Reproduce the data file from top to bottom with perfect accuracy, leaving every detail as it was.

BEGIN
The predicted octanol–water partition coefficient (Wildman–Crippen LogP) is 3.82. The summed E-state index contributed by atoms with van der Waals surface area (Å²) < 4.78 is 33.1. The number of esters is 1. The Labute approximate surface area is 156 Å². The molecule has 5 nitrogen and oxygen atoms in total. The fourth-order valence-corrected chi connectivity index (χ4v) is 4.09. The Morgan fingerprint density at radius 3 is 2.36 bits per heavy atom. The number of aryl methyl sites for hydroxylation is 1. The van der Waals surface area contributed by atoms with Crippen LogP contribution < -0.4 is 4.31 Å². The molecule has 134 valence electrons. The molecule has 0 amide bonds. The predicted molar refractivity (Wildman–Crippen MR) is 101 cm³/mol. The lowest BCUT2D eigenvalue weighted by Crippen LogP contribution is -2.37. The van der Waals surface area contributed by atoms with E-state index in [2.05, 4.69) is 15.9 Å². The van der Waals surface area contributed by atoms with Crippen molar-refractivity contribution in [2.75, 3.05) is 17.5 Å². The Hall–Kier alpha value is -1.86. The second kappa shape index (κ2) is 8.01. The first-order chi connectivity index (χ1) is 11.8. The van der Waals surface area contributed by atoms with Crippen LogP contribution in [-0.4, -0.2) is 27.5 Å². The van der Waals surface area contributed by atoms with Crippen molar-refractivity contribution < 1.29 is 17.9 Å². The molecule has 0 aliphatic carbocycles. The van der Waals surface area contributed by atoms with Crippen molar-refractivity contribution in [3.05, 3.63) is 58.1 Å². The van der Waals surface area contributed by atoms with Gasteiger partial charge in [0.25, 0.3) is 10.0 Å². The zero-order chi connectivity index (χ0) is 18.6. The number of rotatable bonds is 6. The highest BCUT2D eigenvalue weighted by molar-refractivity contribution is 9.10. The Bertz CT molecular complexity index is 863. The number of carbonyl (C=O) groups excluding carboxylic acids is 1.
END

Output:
The predicted octanol–water partition coefficient (Wildman–Crippen LogP) is 3.82. The summed E-state index contributed by atoms with van der Waals surface area (Å²) < 4.78 is 33.1. The number of esters is 1. The Labute approximate surface area is 156 Å². The molecule has 5 nitrogen and oxygen atoms in total. The fourth-order valence-corrected chi connectivity index (χ4v) is 4.09. The Morgan fingerprint density at radius 3 is 2.36 bits per heavy atom. The number of aryl methyl sites for hydroxylation is 1. The van der Waals surface area contributed by atoms with Crippen LogP contribution < -0.4 is 4.31 Å². The molecule has 134 valence electrons. The molecule has 0 amide bonds. The predicted molar refractivity (Wildman–Crippen MR) is 101 cm³/mol. The lowest BCUT2D eigenvalue weighted by Crippen LogP contribution is -2.37. The van der Waals surface area contributed by atoms with E-state index in [2.05, 4.69) is 15.9 Å². The van der Waals surface area contributed by atoms with Crippen molar-refractivity contribution in [2.75, 3.05) is 17.5 Å². The Hall–Kier alpha value is -1.86. The second kappa shape index (κ2) is 8.01. The first-order chi connectivity index (χ1) is 11.8. The van der Waals surface area contributed by atoms with Crippen LogP contribution in [-0.4, -0.2) is 27.5 Å². The van der Waals surface area contributed by atoms with Crippen molar-refractivity contribution < 1.29 is 17.9 Å². The molecule has 0 aliphatic carbocycles. The van der Waals surface area contributed by atoms with Crippen molar-refractivity contribution in [3.05, 3.63) is 58.1 Å². The van der Waals surface area contributed by atoms with Gasteiger partial charge in [0.25, 0.3) is 10.0 Å². The zero-order chi connectivity index (χ0) is 18.6. The number of rotatable bonds is 6. The highest BCUT2D eigenvalue weighted by molar-refractivity contribution is 9.10. The Bertz CT molecular complexity index is 863. The number of carbonyl (C=O) groups excluding carboxylic acids is 1.